The petitioner argues that the interest of Virginia, the surviving spouse, in these policies was not a terminable one within the meaning of section 812(e)(1)(B) and, therefore, the marital deduction based upon the value of the policies is allowed under (A). The petitioner reasons that the decedent assigned to Virginia the sole power during his life to exercise all rights and privileges which he had with respect to the other 11 Northwestern policies; she could have made herself the sole beneficiary and provided a method of payment under which she would necessarily have received all of the proceeds of the policies; and since she failed to do so any interests passing to the contingent beneficiaries, at the death of the decedent or later, passed from her rather than from the decedent. Virginia made no change of any kind under the powers granted her which would make any difference in the decision of this case. The policies became due upon the death of the decedent and the proceeds then became payable to Virginia as beneficiary and to the contingent beneficiaries, all as provided by the decedent. It is immaterial that she might have made changes prior to her husband's death. Her powers with respect to making any changes with respect to the policies then ceased except for her right to select Option C over Option A. The stipulated facts do not show what the provisions of Option A were or any details of Option C except those stated in the instruments dated March 20, 1936. The petitioner does not contest the inclusion by the Commissioner of an amount equal to the entire proceeds of these insurance policies in the value of the gross estate of the decedent for estate tax purposes. The theory of that inclusion is that for estate tax purposes the proceeds of the policies passed from the decedent to whatever beneficiaries actually received them. Chase National Bank v. United States, 278 U. S. 327; Colonial Trust Co. v. Kraemer, 63 F. Supp. 886, 873, et seq.; Estate of William S. Miller, 14 T. C. 657, 662. The petitioner's argument is inconsistent with this uncontested inclusion.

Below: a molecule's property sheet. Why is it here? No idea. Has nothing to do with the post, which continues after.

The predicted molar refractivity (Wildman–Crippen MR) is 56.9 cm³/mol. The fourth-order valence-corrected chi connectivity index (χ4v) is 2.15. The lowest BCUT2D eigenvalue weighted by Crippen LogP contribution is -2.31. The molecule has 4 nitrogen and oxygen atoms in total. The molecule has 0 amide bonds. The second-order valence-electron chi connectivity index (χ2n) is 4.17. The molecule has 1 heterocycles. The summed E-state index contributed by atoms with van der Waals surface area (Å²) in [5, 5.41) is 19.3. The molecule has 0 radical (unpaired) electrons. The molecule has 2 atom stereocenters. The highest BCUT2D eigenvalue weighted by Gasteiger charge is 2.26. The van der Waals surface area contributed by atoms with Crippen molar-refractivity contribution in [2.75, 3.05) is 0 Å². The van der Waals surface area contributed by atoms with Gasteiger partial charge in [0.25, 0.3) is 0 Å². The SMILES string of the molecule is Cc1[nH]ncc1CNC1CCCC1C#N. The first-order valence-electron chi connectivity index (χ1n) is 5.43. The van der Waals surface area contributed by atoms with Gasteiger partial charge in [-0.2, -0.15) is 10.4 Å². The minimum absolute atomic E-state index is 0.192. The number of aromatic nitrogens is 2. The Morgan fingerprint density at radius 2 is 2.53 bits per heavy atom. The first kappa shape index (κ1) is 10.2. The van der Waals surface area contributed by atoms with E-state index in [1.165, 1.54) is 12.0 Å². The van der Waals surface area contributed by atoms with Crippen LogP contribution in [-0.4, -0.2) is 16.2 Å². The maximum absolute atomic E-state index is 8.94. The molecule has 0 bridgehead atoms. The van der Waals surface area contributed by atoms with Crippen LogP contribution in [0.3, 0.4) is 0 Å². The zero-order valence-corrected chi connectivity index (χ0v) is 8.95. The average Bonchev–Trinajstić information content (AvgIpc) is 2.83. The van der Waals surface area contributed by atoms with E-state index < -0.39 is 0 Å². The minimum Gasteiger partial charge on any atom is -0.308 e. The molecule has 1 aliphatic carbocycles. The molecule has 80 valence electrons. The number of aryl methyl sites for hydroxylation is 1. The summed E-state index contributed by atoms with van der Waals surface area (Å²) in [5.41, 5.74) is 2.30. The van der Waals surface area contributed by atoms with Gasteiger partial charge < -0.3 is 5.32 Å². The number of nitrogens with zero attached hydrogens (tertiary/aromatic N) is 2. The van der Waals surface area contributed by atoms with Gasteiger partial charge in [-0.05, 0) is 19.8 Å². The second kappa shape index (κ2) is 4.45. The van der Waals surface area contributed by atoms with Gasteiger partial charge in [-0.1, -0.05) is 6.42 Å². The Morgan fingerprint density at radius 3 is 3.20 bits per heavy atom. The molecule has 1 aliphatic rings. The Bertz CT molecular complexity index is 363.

Subparagraph (B) prohibits a marital deduction where the interest passing to the surviving spouse will terminate upon the occurrence of an event and an interest after the termination passes from the decedent to any person other than the surviving spouse. The interest in the proceeds of these policies which passed to the surviving spouse of the decedent will terminate upon her death and if, prior to that time, all of the proceeds have not been paid to her, the interest in those unpaid portions will pass from the decedent to the contingent beneficiaries, persons other than the surviving spouse. Thus, an event, namely, the death of the surviving spouse, will terminate the interest passing to her if she has not already received all of the proceeds, and after the termination an interest will pass from the decedent to persons other than the surviving spouse. Thus, the interest of the surviving spouse in the proceeds of the policies which became due upon the death of the decedent was a terminable one within the meaning of section 812(e)(1)(B) and the marital deduction is not allowed unless the facts bring this case within section 812(e)(1)(G).
There is a requirement in section 812(e)(1)(G) that the surviving spouse have the power to appoint all amounts payable under insurance policies in all events. It is conceded that she had no such power after the decedent died. Virginia's only power as surviving spouse, so far as this record shows, was the privilege of changing the settlement from Option A ‘to Option C, 120, 180 or 240 stipulated installments' and in either case the contingent beneficiaries might share in the proceeds subject to no power in the surviving spouse ‘to appoint all amounts payable under such contract.’ Clearly, no marital deduction is allowed this petitioner under section 812(e)(1)(G) based upon the inclusion in the gross estate of the value of the 11 Northwestern policies.
Reviewed by the Court.
Decision will be entered for the respondent.